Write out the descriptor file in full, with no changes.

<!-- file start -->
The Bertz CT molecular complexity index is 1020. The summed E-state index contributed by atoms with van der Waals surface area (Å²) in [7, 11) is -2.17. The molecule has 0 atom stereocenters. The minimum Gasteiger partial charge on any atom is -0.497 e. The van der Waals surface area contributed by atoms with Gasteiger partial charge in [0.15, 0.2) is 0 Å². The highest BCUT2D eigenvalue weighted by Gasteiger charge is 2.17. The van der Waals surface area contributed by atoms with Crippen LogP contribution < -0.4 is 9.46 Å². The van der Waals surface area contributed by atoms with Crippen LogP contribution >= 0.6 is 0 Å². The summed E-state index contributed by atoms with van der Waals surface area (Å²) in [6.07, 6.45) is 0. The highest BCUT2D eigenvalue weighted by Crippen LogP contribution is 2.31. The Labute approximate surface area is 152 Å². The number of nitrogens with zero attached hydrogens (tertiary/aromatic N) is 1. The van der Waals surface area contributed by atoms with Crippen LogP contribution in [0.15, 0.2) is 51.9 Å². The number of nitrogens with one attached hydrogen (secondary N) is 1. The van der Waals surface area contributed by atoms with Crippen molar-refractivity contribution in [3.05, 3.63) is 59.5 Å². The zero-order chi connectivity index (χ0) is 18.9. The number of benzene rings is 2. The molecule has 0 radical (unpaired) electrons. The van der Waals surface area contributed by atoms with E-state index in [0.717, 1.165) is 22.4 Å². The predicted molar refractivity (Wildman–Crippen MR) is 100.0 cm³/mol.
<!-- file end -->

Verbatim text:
The Bertz CT molecular complexity index is 1020. The summed E-state index contributed by atoms with van der Waals surface area (Å²) in [7, 11) is -2.17. The molecule has 0 atom stereocenters. The minimum Gasteiger partial charge on any atom is -0.497 e. The van der Waals surface area contributed by atoms with Gasteiger partial charge in [0.15, 0.2) is 0 Å². The highest BCUT2D eigenvalue weighted by Gasteiger charge is 2.17. The van der Waals surface area contributed by atoms with Crippen LogP contribution < -0.4 is 9.46 Å². The van der Waals surface area contributed by atoms with Crippen LogP contribution >= 0.6 is 0 Å². The summed E-state index contributed by atoms with van der Waals surface area (Å²) in [6.07, 6.45) is 0. The highest BCUT2D eigenvalue weighted by Crippen LogP contribution is 2.31. The Labute approximate surface area is 152 Å². The number of nitrogens with zero attached hydrogens (tertiary/aromatic N) is 1. The van der Waals surface area contributed by atoms with Crippen LogP contribution in [0.15, 0.2) is 51.9 Å². The number of nitrogens with one attached hydrogen (secondary N) is 1. The van der Waals surface area contributed by atoms with Crippen molar-refractivity contribution in [3.05, 3.63) is 59.5 Å². The zero-order chi connectivity index (χ0) is 18.9. The number of benzene rings is 2. The molecule has 0 radical (unpaired) electrons. The van der Waals surface area contributed by atoms with E-state index in [0.717, 1.165) is 22.4 Å². The predicted molar refractivity (Wildman–Crippen MR) is 100.0 cm³/mol.